How to build a lego viking boat and reach 10.000 votes? A look behind the scenes of my lego ideas project!

LEGO Viking LEGO Ideas01

On 7. March was the time and my Viking Longship reached the 10.000 voices at LEGO Ideas. Today, I want to give you a personal look at the different stages of the project: the building process, the creation of the instructions, and the road to 10.000 supporters!

With most LEGO Ideas projects you only see the nice pictures and the finished project. The fact that there can be a lot of work behind it and what thoughts I had about my Viking ship, you will learn today in the look behind the scenes.

The idea with the Vikings

In the end, you often ask yourself: "Where did it start??" I can easily put the blame on a single minifigure. Because with the minifigure collection series 20 LEGO brought out a new Viking, which immediately caught my eye. The implementation was close to the historical models, came with a new helmet without horns, a round shield, a spear and even a cape. It was also practical for me that the figure has no yellow printing and can therefore easily be converted to a flesh-colored figure – I personally like that better.

LEGO Vikings Series 20

After I was able to feel the first three figures in their pouches, it was clear: the grim guys need a ship! So I went out and found seven more northmen to be able to equip the ship then also with a sufficient quantity of shields.

At first, my Viking boat idea was not specifically intended for LEGO Ideas. I wanted to have a ship for my minifigures and since I’ve been asked for building instructions a lot lately, I took it as a challenge to build as sturdy as possible with parts available.

The ship is built

First I made a picture of Viking ships. How do they look like and what were they used for? Since there are a lot of different longboats, I tried to work out the iconic features of the ships and went straight to the first design with real bricks.

A narrow hull

Pretty quickly some building techniques were clear, which should be used for the hull. So the bow and stern should be made of upright 1×4 curved slopes and the curved transition should be built with the help of 4×4 quarter circle tiles. This technique directly promised to make a suitable combination.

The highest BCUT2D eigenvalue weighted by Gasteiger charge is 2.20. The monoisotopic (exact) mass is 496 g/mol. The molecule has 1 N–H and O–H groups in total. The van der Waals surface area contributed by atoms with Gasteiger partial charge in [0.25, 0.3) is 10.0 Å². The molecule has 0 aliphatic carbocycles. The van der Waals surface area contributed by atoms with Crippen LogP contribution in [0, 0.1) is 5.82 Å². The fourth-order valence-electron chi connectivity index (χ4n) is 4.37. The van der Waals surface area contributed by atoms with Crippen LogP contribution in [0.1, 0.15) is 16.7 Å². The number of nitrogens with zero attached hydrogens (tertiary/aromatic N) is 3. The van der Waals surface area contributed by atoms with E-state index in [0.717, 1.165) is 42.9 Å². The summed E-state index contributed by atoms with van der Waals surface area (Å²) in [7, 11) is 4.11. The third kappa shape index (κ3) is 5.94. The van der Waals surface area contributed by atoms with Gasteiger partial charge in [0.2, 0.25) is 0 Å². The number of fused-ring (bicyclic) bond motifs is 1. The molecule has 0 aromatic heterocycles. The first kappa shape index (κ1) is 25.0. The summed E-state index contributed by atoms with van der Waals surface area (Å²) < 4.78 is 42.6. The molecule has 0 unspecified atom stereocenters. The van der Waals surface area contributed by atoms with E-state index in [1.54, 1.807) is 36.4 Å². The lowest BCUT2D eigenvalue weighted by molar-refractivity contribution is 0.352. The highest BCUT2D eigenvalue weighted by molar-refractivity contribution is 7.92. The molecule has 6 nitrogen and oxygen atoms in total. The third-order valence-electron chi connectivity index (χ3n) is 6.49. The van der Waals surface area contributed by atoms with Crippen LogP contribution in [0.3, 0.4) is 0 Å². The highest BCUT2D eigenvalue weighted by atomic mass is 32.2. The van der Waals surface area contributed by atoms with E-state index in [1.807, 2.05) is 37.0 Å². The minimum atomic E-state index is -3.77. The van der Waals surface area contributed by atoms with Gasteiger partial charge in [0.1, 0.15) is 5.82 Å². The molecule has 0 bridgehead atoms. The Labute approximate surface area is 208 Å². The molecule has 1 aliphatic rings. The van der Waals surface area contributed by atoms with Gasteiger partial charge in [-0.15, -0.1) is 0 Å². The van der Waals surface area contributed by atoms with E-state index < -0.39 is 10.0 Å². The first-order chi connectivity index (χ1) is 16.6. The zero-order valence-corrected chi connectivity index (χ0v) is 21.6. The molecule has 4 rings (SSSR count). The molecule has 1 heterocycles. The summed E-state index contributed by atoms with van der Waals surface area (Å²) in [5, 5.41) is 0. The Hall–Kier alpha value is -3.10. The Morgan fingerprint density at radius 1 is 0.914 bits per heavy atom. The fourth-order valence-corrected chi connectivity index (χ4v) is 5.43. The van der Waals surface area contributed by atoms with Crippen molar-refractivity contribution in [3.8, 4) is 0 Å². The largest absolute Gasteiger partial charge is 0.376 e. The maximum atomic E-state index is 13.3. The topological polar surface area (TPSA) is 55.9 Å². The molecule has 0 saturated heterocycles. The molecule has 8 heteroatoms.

LEGO Ideas Viking Ship Wip 11

Since both the ship’s mast and slopes were to be centered fore and aft, I decided to give the boat an odd width. This is of course rather untypical for LEGO models, but it made a lot of things easier. First I tried it with a base of 8×16 plate + 1 row next to it, but this made the ship too bulbous and too wide for me. My Vikings were to travel in a sleek and slender longboat. So I built the right variant two knobs narrower.

LEGO Ideas Viking Ship Wip

With the change in width, the angle of the slanted segments in the front and back had to be adjusted as well. While it had previously fit with 90° and a 1×1 Travis Brick, it needed a flexible connection for the new angle. In the final model it is different in the front and in the back, so that there is a seat for the captain at the stern.

The color choice for the hull came pretty early because of the used 4×4 Plate with Cutout, which is only available in selected colors. In combination with the dark red I liked it then particularly well. You could have built the whole boat just in brown, but I think this way it has more individual character and is more diversified to build.

Bow with dragon head

The most fun I had with this MOC was also with the small details and so also with the iconic dragon head decorating the bow of the ship. I made countless attempts here and approached the final design step by step.

In this version, I still tried to suggest the eyes with a dark gray bucket handle:

LEGO Ideas Viking Ship Wip 7

The next version is already very close to the favorite and shows the brilliant idea to fill the interior of the 1×3 arch with the hinge. However, the eye of the figure was still missing here and the head was altogether too gray for me.

LEGO Ideas Viking Ship Wip 6

The version that made it into the final model wins me over with its simple design that accurately captures the desired aesthetic. Theoretically, it can also be built completely in brown, but since there is already a lot of brown on the boat, I decided to use a metal head.

Stern

If the head of the dragon sits at the bow, then the tail decorates the stern accordingly. Again I tried different approaches to find the right building techniques. The first variant uses a 1×2 tile with teeth.